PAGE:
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Originally Posted by GTO View Post
Tubeless tyres are cheaper, ride better and quieter. The first point isn't a problem. While I'd like better ride quality, I'm very happy with the current comfort levels too. No issue with tyre noise either.
GTO, Since you are happy with the RFT's and they do give you the added peace of mind to simply continue driving, why change?

Hope it never happens, but, if you have a puncture at night or say in a place you would rather not stop, it would be so much safer to have the RFT's. You have the best of both worlds, do continue with it.

Cheers
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Old 11th August 2016, 18:58   #8
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Default Re: Are tougher Runflat Tyres more durable on broken roads?

Run flats are way harder than tubeless tyres and there are no two ways about it, when it is time to change tyres in my 3 series, am definitely going to go the tubeless way. The 3rd gen rft's + bmw's softening of suspension in all its cars does lay in a very good low speed ride quality but still hit a deep pothole at any thing more than 30-40, you do get a loud thud and that is mostly down to the super hard sidewalls of run flat tyres.

I was going through BMW India's facebook posts and many owners keep crying there and curse bmw for opting to use run flat tyres as they have a tendency to get a sidewall bluge/cut very soon. We do need to have a nice balance in sidewall stiffness just like super soft/super hard suspension set ups are not feasible in our conditions. Most BMW owners i have spoken to have been extremely happy after switching to tubeless and no one has anything good to say about run flats.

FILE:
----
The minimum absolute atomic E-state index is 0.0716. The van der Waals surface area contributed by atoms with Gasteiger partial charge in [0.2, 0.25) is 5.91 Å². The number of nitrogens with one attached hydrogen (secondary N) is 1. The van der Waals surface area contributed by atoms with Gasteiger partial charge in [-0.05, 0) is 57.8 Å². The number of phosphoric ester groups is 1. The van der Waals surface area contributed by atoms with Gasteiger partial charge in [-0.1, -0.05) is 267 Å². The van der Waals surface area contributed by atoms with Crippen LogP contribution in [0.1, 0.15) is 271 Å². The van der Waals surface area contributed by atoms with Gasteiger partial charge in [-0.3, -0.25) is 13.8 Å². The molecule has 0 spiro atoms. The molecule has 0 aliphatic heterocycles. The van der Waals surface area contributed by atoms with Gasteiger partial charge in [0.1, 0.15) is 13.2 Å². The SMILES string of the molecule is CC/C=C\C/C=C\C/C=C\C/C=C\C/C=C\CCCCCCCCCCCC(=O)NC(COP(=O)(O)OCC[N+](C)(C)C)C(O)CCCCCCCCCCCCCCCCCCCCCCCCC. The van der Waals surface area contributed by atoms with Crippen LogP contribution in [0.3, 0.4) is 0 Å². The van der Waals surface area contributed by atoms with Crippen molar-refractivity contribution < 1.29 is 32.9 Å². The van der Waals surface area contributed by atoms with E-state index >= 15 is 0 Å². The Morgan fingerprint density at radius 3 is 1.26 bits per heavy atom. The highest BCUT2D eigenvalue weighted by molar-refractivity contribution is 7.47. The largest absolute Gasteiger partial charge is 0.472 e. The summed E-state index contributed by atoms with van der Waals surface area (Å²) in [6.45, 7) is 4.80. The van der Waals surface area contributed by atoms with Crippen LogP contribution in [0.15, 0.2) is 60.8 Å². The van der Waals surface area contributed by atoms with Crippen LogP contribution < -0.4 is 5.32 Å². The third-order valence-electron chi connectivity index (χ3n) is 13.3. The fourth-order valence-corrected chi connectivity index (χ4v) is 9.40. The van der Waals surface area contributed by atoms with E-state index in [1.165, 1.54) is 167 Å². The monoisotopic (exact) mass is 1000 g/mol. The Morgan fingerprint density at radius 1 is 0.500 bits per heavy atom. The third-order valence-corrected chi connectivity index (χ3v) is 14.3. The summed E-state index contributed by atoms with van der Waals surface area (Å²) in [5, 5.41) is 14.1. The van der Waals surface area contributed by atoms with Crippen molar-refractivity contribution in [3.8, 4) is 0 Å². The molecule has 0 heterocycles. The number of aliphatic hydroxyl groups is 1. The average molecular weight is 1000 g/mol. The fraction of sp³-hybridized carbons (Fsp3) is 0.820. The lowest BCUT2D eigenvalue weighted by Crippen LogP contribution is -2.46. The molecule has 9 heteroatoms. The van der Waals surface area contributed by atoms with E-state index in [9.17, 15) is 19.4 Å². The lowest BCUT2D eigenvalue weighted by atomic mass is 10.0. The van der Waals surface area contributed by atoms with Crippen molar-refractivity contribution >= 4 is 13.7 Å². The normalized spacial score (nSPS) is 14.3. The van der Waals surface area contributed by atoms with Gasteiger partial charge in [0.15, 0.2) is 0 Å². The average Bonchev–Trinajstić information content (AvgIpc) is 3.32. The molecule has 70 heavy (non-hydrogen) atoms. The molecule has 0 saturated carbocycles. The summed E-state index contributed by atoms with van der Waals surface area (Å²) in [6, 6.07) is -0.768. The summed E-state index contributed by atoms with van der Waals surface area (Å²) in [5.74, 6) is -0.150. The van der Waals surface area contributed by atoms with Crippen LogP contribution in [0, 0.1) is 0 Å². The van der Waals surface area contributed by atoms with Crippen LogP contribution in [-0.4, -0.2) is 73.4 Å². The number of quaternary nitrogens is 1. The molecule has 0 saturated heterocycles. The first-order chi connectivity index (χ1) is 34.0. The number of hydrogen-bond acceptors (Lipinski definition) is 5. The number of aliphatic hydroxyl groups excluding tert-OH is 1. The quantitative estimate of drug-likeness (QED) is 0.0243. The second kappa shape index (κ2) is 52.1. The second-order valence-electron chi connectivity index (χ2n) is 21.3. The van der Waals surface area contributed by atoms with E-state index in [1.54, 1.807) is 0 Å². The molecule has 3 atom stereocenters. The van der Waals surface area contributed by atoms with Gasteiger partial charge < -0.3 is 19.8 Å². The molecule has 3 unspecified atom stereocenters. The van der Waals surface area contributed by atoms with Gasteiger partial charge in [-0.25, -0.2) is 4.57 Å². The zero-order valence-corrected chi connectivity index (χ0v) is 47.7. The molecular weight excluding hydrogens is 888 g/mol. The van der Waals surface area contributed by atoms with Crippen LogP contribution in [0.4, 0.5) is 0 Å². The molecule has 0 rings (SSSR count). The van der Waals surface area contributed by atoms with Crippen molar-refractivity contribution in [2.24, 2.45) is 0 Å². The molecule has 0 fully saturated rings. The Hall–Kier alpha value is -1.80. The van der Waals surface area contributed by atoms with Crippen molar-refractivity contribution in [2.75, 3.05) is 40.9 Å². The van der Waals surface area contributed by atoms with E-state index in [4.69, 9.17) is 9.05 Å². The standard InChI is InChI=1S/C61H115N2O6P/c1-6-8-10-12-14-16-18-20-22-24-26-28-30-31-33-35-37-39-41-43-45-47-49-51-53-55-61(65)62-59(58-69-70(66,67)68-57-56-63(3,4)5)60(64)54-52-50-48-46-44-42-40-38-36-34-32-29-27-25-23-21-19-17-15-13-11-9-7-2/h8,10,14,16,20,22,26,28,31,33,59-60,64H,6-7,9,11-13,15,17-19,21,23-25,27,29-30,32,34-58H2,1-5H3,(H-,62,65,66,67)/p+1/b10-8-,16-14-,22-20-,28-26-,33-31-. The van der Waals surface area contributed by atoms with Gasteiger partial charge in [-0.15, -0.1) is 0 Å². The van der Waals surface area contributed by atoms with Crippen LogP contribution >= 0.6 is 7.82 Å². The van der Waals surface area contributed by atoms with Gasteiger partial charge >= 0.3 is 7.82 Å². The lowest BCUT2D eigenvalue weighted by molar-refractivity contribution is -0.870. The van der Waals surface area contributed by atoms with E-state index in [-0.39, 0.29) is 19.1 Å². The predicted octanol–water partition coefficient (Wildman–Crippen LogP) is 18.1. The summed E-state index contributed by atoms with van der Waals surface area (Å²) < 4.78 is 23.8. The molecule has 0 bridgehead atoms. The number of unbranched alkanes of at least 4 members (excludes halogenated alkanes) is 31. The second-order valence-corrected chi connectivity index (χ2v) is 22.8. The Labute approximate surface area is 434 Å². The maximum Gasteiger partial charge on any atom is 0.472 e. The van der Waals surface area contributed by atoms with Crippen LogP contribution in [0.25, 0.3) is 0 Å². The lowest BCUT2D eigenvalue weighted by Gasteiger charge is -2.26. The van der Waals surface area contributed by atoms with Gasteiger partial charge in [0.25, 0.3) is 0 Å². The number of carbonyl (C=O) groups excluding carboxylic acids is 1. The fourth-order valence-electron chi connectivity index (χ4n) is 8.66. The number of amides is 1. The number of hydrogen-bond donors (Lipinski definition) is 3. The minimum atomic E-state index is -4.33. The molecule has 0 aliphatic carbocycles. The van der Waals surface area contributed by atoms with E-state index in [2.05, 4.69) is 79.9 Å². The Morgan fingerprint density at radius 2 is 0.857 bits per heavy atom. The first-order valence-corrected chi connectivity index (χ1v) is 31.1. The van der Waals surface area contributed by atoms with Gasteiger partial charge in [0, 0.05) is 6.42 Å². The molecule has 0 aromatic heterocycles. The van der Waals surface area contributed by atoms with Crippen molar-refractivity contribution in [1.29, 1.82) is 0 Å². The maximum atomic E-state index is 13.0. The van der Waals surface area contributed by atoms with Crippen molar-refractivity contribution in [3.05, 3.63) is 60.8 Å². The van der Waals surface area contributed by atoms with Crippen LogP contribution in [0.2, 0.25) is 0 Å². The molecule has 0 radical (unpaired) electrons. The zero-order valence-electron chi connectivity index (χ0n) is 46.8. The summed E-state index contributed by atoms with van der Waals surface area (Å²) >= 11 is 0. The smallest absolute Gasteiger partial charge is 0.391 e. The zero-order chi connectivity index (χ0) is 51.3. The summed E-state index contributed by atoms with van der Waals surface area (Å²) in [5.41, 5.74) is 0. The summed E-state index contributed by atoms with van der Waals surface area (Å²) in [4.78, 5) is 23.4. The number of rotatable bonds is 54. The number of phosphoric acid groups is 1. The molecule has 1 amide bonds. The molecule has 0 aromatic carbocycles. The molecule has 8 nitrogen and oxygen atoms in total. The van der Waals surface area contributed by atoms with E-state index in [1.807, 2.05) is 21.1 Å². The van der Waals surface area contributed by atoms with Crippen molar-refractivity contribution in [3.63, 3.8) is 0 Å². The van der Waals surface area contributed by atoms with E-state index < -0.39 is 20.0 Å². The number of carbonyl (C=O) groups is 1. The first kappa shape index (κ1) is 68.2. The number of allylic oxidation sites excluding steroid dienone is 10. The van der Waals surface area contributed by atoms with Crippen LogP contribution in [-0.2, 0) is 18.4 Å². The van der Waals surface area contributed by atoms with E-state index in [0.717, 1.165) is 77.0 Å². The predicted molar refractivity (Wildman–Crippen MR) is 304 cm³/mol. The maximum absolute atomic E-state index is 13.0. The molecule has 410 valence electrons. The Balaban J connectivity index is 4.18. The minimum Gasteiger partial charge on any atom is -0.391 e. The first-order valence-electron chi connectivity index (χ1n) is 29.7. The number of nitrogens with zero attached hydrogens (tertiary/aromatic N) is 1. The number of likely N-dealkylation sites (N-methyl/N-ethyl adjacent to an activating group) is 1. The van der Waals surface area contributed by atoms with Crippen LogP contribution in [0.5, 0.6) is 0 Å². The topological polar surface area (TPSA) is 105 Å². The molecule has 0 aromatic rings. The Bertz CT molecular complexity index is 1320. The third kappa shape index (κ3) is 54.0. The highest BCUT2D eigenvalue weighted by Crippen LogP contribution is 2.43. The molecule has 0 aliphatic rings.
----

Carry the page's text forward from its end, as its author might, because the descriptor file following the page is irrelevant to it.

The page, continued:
I personally feel that more than tubeless v/s rft for tyre damage, it is more down to the sidewall profile you have in your car. My car has 225/55 R16 which gives a sidewall height of 123 mm which is quite a lot for a sports sedan. Your 530D must be having 275/40 which is too low profile and banging hard some where may present you with an expensive tyre bill.

I suggest you go with tubeless tyres, they are much more comfortable (any extra comfort over our poor roads would be appreciated), they are much less noisier, they don't tramline like rft's, owing to the ultra stiff sidewalls the rft's start squealing way to early during hard cornering,they are much cheaper and they are way lighter than RFT's. As Karan said, there is a reason why M cars do not have run flats, unsprung mass is a big enemy of both handling and performance.

Yes, the rft's are safe during high speed tyre bursts but you won't be doing 200 on public roads, the advantages of tubeless tyres overcome the single disadvantage it has.